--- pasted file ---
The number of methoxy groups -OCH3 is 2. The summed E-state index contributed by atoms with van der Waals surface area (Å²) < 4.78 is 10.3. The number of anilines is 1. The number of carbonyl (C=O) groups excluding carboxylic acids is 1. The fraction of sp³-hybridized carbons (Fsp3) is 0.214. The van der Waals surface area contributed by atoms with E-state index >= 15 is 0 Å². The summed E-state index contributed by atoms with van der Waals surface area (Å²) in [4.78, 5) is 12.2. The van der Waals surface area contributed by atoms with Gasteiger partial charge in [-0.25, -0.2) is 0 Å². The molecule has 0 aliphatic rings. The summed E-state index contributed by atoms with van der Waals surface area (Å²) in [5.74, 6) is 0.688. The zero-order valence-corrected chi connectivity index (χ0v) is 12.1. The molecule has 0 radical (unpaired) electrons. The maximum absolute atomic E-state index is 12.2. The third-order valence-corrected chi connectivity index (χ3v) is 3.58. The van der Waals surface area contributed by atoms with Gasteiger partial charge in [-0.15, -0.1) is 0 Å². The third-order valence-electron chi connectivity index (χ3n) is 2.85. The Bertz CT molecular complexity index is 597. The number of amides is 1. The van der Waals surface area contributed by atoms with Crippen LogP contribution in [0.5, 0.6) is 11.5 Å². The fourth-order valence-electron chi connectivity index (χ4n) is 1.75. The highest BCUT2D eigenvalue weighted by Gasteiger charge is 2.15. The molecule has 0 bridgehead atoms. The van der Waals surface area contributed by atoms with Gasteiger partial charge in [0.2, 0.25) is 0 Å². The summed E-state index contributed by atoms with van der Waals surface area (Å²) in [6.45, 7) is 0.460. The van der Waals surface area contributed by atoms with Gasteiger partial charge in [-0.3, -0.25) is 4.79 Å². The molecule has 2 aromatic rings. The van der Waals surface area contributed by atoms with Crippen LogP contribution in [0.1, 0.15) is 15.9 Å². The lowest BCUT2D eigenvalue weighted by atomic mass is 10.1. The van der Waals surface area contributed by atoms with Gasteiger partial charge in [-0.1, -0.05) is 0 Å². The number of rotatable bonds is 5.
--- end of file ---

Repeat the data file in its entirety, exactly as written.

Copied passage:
The number of methoxy groups -OCH3 is 2. The summed E-state index contributed by atoms with van der Waals surface area (Å²) < 4.78 is 10.3. The number of anilines is 1. The number of carbonyl (C=O) groups excluding carboxylic acids is 1. The fraction of sp³-hybridized carbons (Fsp3) is 0.214. The van der Waals surface area contributed by atoms with E-state index >= 15 is 0 Å². The summed E-state index contributed by atoms with van der Waals surface area (Å²) in [4.78, 5) is 12.2. The van der Waals surface area contributed by atoms with Gasteiger partial charge in [-0.25, -0.2) is 0 Å². The molecule has 0 aliphatic rings. The summed E-state index contributed by atoms with van der Waals surface area (Å²) in [5.74, 6) is 0.688. The zero-order valence-corrected chi connectivity index (χ0v) is 12.1. The molecule has 0 radical (unpaired) electrons. The maximum absolute atomic E-state index is 12.2. The third-order valence-corrected chi connectivity index (χ3v) is 3.58. The van der Waals surface area contributed by atoms with Gasteiger partial charge in [-0.15, -0.1) is 0 Å². The third-order valence-electron chi connectivity index (χ3n) is 2.85. The Bertz CT molecular complexity index is 597. The number of amides is 1. The van der Waals surface area contributed by atoms with Crippen LogP contribution in [0.5, 0.6) is 11.5 Å². The fourth-order valence-electron chi connectivity index (χ4n) is 1.75. The highest BCUT2D eigenvalue weighted by Gasteiger charge is 2.15. The molecule has 0 bridgehead atoms. The van der Waals surface area contributed by atoms with Gasteiger partial charge in [0.2, 0.25) is 0 Å². The summed E-state index contributed by atoms with van der Waals surface area (Å²) in [6.45, 7) is 0.460. The van der Waals surface area contributed by atoms with Gasteiger partial charge in [-0.3, -0.25) is 4.79 Å². The molecule has 2 aromatic rings. The van der Waals surface area contributed by atoms with Crippen LogP contribution in [0.1, 0.15) is 15.9 Å². The lowest BCUT2D eigenvalue weighted by atomic mass is 10.1. The van der Waals surface area contributed by atoms with Gasteiger partial charge in [-0.1, -0.05) is 0 Å². The number of rotatable bonds is 5.